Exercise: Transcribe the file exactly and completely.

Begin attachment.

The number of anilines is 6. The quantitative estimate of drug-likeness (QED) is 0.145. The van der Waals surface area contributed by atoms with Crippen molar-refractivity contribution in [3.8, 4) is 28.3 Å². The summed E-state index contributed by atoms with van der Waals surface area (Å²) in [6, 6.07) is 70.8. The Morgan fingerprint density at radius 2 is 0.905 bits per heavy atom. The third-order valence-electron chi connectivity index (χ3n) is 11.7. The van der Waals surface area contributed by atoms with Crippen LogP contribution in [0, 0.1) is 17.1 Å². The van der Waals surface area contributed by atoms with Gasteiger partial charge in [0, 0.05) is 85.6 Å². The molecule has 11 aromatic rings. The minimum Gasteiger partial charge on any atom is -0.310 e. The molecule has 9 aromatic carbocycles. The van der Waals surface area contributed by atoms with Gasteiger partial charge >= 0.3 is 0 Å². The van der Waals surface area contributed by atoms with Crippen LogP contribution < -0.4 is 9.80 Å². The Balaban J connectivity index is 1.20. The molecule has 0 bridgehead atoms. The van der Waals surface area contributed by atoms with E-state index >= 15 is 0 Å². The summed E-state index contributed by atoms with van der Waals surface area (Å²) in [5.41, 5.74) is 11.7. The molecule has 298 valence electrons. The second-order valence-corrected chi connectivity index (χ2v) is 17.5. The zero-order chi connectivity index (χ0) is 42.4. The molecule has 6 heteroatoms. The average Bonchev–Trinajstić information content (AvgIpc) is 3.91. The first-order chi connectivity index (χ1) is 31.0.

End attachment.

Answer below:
The number of anilines is 6. The quantitative estimate of drug-likeness (QED) is 0.145. The van der Waals surface area contributed by atoms with Crippen molar-refractivity contribution in [3.8, 4) is 28.3 Å². The summed E-state index contributed by atoms with van der Waals surface area (Å²) in [6, 6.07) is 70.8. The Morgan fingerprint density at radius 2 is 0.905 bits per heavy atom. The third-order valence-electron chi connectivity index (χ3n) is 11.7. The van der Waals surface area contributed by atoms with Crippen LogP contribution in [0, 0.1) is 17.1 Å². The van der Waals surface area contributed by atoms with Gasteiger partial charge in [0, 0.05) is 85.6 Å². The molecule has 11 aromatic rings. The minimum Gasteiger partial charge on any atom is -0.310 e. The molecule has 9 aromatic carbocycles. The van der Waals surface area contributed by atoms with Gasteiger partial charge >= 0.3 is 0 Å². The van der Waals surface area contributed by atoms with Crippen LogP contribution < -0.4 is 9.80 Å². The Balaban J connectivity index is 1.20. The molecule has 0 bridgehead atoms. The van der Waals surface area contributed by atoms with E-state index >= 15 is 0 Å². The summed E-state index contributed by atoms with van der Waals surface area (Å²) in [5.41, 5.74) is 11.7. The molecule has 298 valence electrons. The second-order valence-corrected chi connectivity index (χ2v) is 17.5. The zero-order chi connectivity index (χ0) is 42.4. The molecule has 6 heteroatoms. The average Bonchev–Trinajstić information content (AvgIpc) is 3.91. The first-order chi connectivity index (χ1) is 31.0.